By Megan Annis, Client Care and HR Manager
Though marijuana remains illegal under federal law, effective January 1, 2017, Nevada voters approved the legalization of recreational marijuana by persons 21 years of age or older. As such, marijuana use by employees is expected to rise and increase the volume of marijuana-related issues in the workplace.
Employees May Not Use or Possess Marijuana At Work
Nevada law allows employers to prohibit marijuana use and possession by employees while at work. Employers also have the right to terminate or discipline employees who violate workplace policies prohibiting the use, possession, or impairment by marijuana while at work (barring certain accommodation obligations).
Off-Duty Marijuana Use and Positive Drug Tests
If an employee appears to be impaired at work, employers can send the employee for a reasonable suspicion drug test. First, the behaviors in question must be carefully documented. It can be challenging to determine when an employee is under the influence or impaired at work. It may be “easier” if the employee is visibly affected or slow to react; however, side effects from marijuana vary from person to person. As a result, employers should not automatically assume that someone was “under the influence” if their drug screen comes back positive. Steps must be taken to evaluate if legal medical marijuana accommodations are required before the employee is disciplined or terminated.
Reasonable Accommodations For Medical Marijuana Users
Nevada’s medical marijuana law requires that employers attempt to make reasonable accommodations for the medical needs of an employee who holds a valid medical marijuana card, subject to certain limitations. Specifically, employers do not need to provide reasonable accommodations that would:
(a) Pose a threat of harm or danger to persons or property or impose an undue hardship on the employer; or
(b) Prohibit the employee from fulfilling any and all of his or her job responsibilities.
Employers are advised to engage in an interactive process with an employee who holds a valid medical marijuana card before taking any negative employment action due to the employee’s off-duty marijuana use.
- If the employee tests positive for marijuana, the question becomes why the employee is taking the marijuana. Employers must first determine if the employee has a valid medical marijuana card.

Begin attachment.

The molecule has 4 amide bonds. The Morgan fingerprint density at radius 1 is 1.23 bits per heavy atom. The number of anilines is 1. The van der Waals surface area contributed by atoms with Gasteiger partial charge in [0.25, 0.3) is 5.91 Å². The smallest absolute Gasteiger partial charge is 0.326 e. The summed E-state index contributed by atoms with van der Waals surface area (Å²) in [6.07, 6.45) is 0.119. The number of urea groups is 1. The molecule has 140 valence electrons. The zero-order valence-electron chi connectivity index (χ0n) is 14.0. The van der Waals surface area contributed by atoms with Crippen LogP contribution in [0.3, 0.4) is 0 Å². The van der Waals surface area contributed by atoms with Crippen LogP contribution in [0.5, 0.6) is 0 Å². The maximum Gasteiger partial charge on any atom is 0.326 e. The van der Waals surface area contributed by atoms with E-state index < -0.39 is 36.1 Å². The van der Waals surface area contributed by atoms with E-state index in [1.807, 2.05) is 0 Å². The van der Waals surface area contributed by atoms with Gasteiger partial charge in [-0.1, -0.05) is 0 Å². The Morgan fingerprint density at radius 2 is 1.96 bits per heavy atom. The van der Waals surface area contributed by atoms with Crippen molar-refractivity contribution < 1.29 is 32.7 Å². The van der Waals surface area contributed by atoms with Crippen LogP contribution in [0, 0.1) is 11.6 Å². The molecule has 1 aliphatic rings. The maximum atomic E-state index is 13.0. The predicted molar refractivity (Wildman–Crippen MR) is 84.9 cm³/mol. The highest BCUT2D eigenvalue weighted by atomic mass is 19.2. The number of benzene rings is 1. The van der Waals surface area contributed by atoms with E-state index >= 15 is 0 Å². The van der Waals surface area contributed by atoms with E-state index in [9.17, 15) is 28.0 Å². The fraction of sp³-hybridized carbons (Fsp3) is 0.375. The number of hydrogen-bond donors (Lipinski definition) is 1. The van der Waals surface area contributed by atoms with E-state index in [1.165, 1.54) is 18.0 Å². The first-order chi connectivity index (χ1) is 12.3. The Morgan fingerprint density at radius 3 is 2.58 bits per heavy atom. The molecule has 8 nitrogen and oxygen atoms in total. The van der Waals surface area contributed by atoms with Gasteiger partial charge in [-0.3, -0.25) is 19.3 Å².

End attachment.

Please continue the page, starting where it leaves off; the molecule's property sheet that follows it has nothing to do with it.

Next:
- If the employee is taking marijuana for medical reasons, the employer must evaluate if they can reasonably accommodate the employee’s medical needs, including the use of off-duty medical marijuana (and further accommodations may be needed for the potential underlying medical condition that necessitates the marijuana consumption).
- If this was simply recreational use, the employee may be terminated in compliance with the company’s drug and alcohol policy. Or, the employer may choose to consider marijuana a lawful product, and remind the employee that they cannot be impaired at work. Further signs of impairment may lead to termination.
Note: There is no reasonable accommodation requirement for recreational marijuana use.
Workers’ Compensation and Marijuana
If an employee has a lawful medical marijuana prescription, a positive test following a Workers’ Compensation injury should be treated the same as a positive test for any other lawfully prescribed drug.
If faced with a positive marijuana drug test result, ask the applicant/employee if he or she holds a valid medical marijuana card, and if so, determine whether an accommodation for off-duty medical marijuana must be made. Take time to remind employees of your policies in light of the legalization of recreational marijuana in Nevada. Remember that as your partners in business, we’re here to help guide you through these uncomfortable conversations to ensure the best outcome for your employees and your business.